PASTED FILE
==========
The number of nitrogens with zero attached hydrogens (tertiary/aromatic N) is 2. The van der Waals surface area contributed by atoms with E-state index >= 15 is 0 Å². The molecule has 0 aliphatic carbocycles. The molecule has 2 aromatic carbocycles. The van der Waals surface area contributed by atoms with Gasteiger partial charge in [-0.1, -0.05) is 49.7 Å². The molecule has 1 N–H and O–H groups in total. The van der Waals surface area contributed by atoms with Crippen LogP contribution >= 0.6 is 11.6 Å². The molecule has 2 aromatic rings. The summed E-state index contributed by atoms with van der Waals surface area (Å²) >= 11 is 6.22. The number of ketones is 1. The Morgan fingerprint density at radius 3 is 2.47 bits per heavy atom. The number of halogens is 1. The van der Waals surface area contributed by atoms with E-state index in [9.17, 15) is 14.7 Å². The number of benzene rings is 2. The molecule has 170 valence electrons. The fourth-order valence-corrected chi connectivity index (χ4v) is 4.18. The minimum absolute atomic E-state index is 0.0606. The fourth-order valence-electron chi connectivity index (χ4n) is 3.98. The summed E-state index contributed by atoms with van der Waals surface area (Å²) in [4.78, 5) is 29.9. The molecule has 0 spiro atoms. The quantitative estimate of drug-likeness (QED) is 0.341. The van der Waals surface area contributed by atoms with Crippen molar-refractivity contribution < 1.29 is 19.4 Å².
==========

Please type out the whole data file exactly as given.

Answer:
The number of nitrogens with zero attached hydrogens (tertiary/aromatic N) is 2. The van der Waals surface area contributed by atoms with E-state index >= 15 is 0 Å². The molecule has 0 aliphatic carbocycles. The molecule has 2 aromatic carbocycles. The van der Waals surface area contributed by atoms with Gasteiger partial charge in [-0.1, -0.05) is 49.7 Å². The molecule has 1 N–H and O–H groups in total. The van der Waals surface area contributed by atoms with Crippen LogP contribution >= 0.6 is 11.6 Å². The molecule has 2 aromatic rings. The summed E-state index contributed by atoms with van der Waals surface area (Å²) >= 11 is 6.22. The number of ketones is 1. The Morgan fingerprint density at radius 3 is 2.47 bits per heavy atom. The number of halogens is 1. The van der Waals surface area contributed by atoms with E-state index in [9.17, 15) is 14.7 Å². The number of benzene rings is 2. The molecule has 170 valence electrons. The fourth-order valence-corrected chi connectivity index (χ4v) is 4.18. The minimum absolute atomic E-state index is 0.0606. The fourth-order valence-electron chi connectivity index (χ4n) is 3.98. The summed E-state index contributed by atoms with van der Waals surface area (Å²) in [4.78, 5) is 29.9. The molecule has 0 spiro atoms. The quantitative estimate of drug-likeness (QED) is 0.341. The van der Waals surface area contributed by atoms with Crippen molar-refractivity contribution < 1.29 is 19.4 Å².